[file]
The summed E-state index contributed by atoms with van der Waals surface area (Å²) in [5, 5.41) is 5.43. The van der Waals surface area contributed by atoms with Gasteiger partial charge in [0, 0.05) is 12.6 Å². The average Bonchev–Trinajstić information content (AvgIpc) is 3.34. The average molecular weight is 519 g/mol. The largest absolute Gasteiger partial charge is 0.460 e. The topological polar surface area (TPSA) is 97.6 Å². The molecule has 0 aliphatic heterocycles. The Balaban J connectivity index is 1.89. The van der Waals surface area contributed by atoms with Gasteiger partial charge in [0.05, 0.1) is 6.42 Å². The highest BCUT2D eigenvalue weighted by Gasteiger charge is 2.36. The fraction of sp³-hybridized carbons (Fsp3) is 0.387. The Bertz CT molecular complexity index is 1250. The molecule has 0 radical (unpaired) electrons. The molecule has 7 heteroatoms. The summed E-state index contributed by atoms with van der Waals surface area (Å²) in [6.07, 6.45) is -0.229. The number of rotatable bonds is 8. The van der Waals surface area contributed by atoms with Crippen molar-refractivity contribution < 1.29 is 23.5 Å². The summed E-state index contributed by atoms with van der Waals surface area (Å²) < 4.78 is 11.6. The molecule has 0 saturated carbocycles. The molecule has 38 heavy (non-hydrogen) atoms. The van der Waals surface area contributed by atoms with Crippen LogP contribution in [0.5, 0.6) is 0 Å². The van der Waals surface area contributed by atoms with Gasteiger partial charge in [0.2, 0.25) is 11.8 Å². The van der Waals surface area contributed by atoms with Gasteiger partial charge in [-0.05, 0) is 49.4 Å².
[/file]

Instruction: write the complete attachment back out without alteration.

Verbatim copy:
The summed E-state index contributed by atoms with van der Waals surface area (Å²) in [5, 5.41) is 5.43. The van der Waals surface area contributed by atoms with Gasteiger partial charge in [0, 0.05) is 12.6 Å². The average Bonchev–Trinajstić information content (AvgIpc) is 3.34. The average molecular weight is 519 g/mol. The largest absolute Gasteiger partial charge is 0.460 e. The topological polar surface area (TPSA) is 97.6 Å². The molecule has 0 aliphatic heterocycles. The Balaban J connectivity index is 1.89. The van der Waals surface area contributed by atoms with Gasteiger partial charge in [0.05, 0.1) is 6.42 Å². The highest BCUT2D eigenvalue weighted by Gasteiger charge is 2.36. The fraction of sp³-hybridized carbons (Fsp3) is 0.387. The Bertz CT molecular complexity index is 1250. The molecule has 0 radical (unpaired) electrons. The molecule has 7 heteroatoms. The summed E-state index contributed by atoms with van der Waals surface area (Å²) in [6.07, 6.45) is -0.229. The number of rotatable bonds is 8. The van der Waals surface area contributed by atoms with Crippen molar-refractivity contribution < 1.29 is 23.5 Å². The summed E-state index contributed by atoms with van der Waals surface area (Å²) < 4.78 is 11.6. The molecule has 0 saturated carbocycles. The molecule has 38 heavy (non-hydrogen) atoms. The van der Waals surface area contributed by atoms with Crippen LogP contribution in [0.5, 0.6) is 0 Å². The van der Waals surface area contributed by atoms with Gasteiger partial charge in [0.2, 0.25) is 11.8 Å². The van der Waals surface area contributed by atoms with Gasteiger partial charge in [-0.05, 0) is 49.4 Å².